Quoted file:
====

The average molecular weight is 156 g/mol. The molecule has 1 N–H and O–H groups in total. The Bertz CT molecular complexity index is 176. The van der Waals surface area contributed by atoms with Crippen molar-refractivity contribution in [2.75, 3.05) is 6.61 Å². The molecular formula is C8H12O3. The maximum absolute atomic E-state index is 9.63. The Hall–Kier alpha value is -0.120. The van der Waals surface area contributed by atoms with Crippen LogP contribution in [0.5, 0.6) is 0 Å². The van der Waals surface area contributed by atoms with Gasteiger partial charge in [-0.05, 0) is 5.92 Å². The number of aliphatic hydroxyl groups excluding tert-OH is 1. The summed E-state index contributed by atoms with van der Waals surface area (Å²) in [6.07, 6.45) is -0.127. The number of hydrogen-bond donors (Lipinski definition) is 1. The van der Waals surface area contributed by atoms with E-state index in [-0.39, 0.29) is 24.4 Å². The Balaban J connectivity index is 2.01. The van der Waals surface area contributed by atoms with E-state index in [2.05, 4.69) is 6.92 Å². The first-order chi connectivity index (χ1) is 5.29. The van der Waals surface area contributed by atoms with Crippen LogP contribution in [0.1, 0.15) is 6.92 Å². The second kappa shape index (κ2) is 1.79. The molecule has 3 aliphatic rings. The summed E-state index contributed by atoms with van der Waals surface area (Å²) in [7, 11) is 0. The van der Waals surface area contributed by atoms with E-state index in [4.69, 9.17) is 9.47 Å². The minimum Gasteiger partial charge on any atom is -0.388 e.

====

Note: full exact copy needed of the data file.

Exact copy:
The average molecular weight is 156 g/mol. The molecule has 1 N–H and O–H groups in total. The Bertz CT molecular complexity index is 176. The van der Waals surface area contributed by atoms with Crippen molar-refractivity contribution in [2.75, 3.05) is 6.61 Å². The molecular formula is C8H12O3. The maximum absolute atomic E-state index is 9.63. The Hall–Kier alpha value is -0.120. The van der Waals surface area contributed by atoms with Crippen LogP contribution in [0.5, 0.6) is 0 Å². The van der Waals surface area contributed by atoms with Gasteiger partial charge in [-0.05, 0) is 5.92 Å². The number of aliphatic hydroxyl groups excluding tert-OH is 1. The summed E-state index contributed by atoms with van der Waals surface area (Å²) in [6.07, 6.45) is -0.127. The number of hydrogen-bond donors (Lipinski definition) is 1. The van der Waals surface area contributed by atoms with E-state index in [-0.39, 0.29) is 24.4 Å². The Balaban J connectivity index is 2.01. The van der Waals surface area contributed by atoms with E-state index in [2.05, 4.69) is 6.92 Å². The first-order chi connectivity index (χ1) is 5.29. The van der Waals surface area contributed by atoms with Crippen LogP contribution in [0.1, 0.15) is 6.92 Å². The second kappa shape index (κ2) is 1.79. The molecule has 3 aliphatic rings. The summed E-state index contributed by atoms with van der Waals surface area (Å²) in [7, 11) is 0. The van der Waals surface area contributed by atoms with E-state index in [4.69, 9.17) is 9.47 Å². The minimum Gasteiger partial charge on any atom is -0.388 e.